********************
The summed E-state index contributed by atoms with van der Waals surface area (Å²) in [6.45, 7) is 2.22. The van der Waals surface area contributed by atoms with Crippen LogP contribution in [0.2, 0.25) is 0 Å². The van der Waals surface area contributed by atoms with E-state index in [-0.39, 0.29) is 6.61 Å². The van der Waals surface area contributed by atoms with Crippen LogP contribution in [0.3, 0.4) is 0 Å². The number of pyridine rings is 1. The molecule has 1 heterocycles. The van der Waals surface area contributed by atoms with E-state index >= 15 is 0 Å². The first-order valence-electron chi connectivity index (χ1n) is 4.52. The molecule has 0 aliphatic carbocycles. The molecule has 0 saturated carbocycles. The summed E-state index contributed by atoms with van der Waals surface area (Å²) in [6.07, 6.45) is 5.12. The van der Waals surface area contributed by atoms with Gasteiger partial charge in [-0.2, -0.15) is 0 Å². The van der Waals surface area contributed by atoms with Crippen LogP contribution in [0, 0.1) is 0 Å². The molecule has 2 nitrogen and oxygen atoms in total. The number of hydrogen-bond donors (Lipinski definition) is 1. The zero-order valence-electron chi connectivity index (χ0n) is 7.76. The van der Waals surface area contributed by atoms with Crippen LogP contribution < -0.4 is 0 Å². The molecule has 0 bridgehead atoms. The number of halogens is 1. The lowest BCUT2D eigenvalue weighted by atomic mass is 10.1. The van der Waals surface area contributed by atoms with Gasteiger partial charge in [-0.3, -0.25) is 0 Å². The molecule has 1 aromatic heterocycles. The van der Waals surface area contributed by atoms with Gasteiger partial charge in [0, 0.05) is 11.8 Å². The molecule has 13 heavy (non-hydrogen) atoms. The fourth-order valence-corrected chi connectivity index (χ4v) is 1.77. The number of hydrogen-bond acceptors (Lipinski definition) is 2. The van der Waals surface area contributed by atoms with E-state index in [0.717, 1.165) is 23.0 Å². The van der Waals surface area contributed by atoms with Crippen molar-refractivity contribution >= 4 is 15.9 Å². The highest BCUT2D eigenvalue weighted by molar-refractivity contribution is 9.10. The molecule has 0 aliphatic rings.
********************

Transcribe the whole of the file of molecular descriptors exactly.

The summed E-state index contributed by atoms with van der Waals surface area (Å²) in [6.45, 7) is 2.22. The van der Waals surface area contributed by atoms with Crippen LogP contribution in [0.2, 0.25) is 0 Å². The van der Waals surface area contributed by atoms with E-state index in [-0.39, 0.29) is 6.61 Å². The van der Waals surface area contributed by atoms with Crippen LogP contribution in [0.3, 0.4) is 0 Å². The number of pyridine rings is 1. The molecule has 1 heterocycles. The van der Waals surface area contributed by atoms with E-state index >= 15 is 0 Å². The first-order valence-electron chi connectivity index (χ1n) is 4.52. The molecule has 0 aliphatic carbocycles. The molecule has 0 saturated carbocycles. The summed E-state index contributed by atoms with van der Waals surface area (Å²) in [6.07, 6.45) is 5.12. The van der Waals surface area contributed by atoms with Gasteiger partial charge in [-0.2, -0.15) is 0 Å². The van der Waals surface area contributed by atoms with Crippen LogP contribution in [0, 0.1) is 0 Å². The molecule has 2 nitrogen and oxygen atoms in total. The number of hydrogen-bond donors (Lipinski definition) is 1. The zero-order valence-electron chi connectivity index (χ0n) is 7.76. The van der Waals surface area contributed by atoms with Crippen LogP contribution < -0.4 is 0 Å². The molecule has 0 bridgehead atoms. The number of halogens is 1. The lowest BCUT2D eigenvalue weighted by atomic mass is 10.1. The van der Waals surface area contributed by atoms with Gasteiger partial charge in [-0.3, -0.25) is 0 Å². The molecule has 1 aromatic heterocycles. The van der Waals surface area contributed by atoms with Gasteiger partial charge in [0, 0.05) is 11.8 Å². The molecule has 13 heavy (non-hydrogen) atoms. The fourth-order valence-corrected chi connectivity index (χ4v) is 1.77. The number of hydrogen-bond acceptors (Lipinski definition) is 2. The van der Waals surface area contributed by atoms with E-state index in [0.717, 1.165) is 23.0 Å². The van der Waals surface area contributed by atoms with Crippen molar-refractivity contribution >= 4 is 15.9 Å². The highest BCUT2D eigenvalue weighted by molar-refractivity contribution is 9.10. The molecule has 0 aliphatic rings.